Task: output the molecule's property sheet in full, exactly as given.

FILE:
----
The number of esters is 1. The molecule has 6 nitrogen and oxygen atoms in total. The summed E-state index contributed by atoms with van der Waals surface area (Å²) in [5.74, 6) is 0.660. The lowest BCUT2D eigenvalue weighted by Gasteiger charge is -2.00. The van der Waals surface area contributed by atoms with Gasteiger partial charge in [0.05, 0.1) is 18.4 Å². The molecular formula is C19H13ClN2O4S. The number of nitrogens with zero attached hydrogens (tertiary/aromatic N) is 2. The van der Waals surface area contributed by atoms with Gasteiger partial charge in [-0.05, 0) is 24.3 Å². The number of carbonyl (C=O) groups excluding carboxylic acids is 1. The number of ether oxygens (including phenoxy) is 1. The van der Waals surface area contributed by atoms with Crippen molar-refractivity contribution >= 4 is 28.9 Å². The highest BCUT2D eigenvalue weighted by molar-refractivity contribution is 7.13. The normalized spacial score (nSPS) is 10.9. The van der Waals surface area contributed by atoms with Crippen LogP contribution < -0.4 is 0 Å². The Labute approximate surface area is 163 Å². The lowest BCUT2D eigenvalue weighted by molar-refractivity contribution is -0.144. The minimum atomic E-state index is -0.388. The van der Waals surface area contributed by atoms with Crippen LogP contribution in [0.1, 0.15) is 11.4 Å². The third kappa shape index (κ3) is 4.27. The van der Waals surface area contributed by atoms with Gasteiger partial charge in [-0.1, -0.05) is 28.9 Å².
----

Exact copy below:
The number of esters is 1. The molecule has 6 nitrogen and oxygen atoms in total. The summed E-state index contributed by atoms with van der Waals surface area (Å²) in [5.74, 6) is 0.660. The lowest BCUT2D eigenvalue weighted by Gasteiger charge is -2.00. The van der Waals surface area contributed by atoms with Gasteiger partial charge in [0.05, 0.1) is 18.4 Å². The molecular formula is C19H13ClN2O4S. The number of nitrogens with zero attached hydrogens (tertiary/aromatic N) is 2. The van der Waals surface area contributed by atoms with Gasteiger partial charge in [-0.05, 0) is 24.3 Å². The number of carbonyl (C=O) groups excluding carboxylic acids is 1. The number of ether oxygens (including phenoxy) is 1. The van der Waals surface area contributed by atoms with Crippen molar-refractivity contribution >= 4 is 28.9 Å². The highest BCUT2D eigenvalue weighted by molar-refractivity contribution is 7.13. The normalized spacial score (nSPS) is 10.9. The van der Waals surface area contributed by atoms with Crippen LogP contribution < -0.4 is 0 Å². The Labute approximate surface area is 163 Å². The lowest BCUT2D eigenvalue weighted by molar-refractivity contribution is -0.144. The minimum atomic E-state index is -0.388. The van der Waals surface area contributed by atoms with Crippen LogP contribution in [0.1, 0.15) is 11.4 Å². The third kappa shape index (κ3) is 4.27. The van der Waals surface area contributed by atoms with Gasteiger partial charge in [-0.1, -0.05) is 28.9 Å².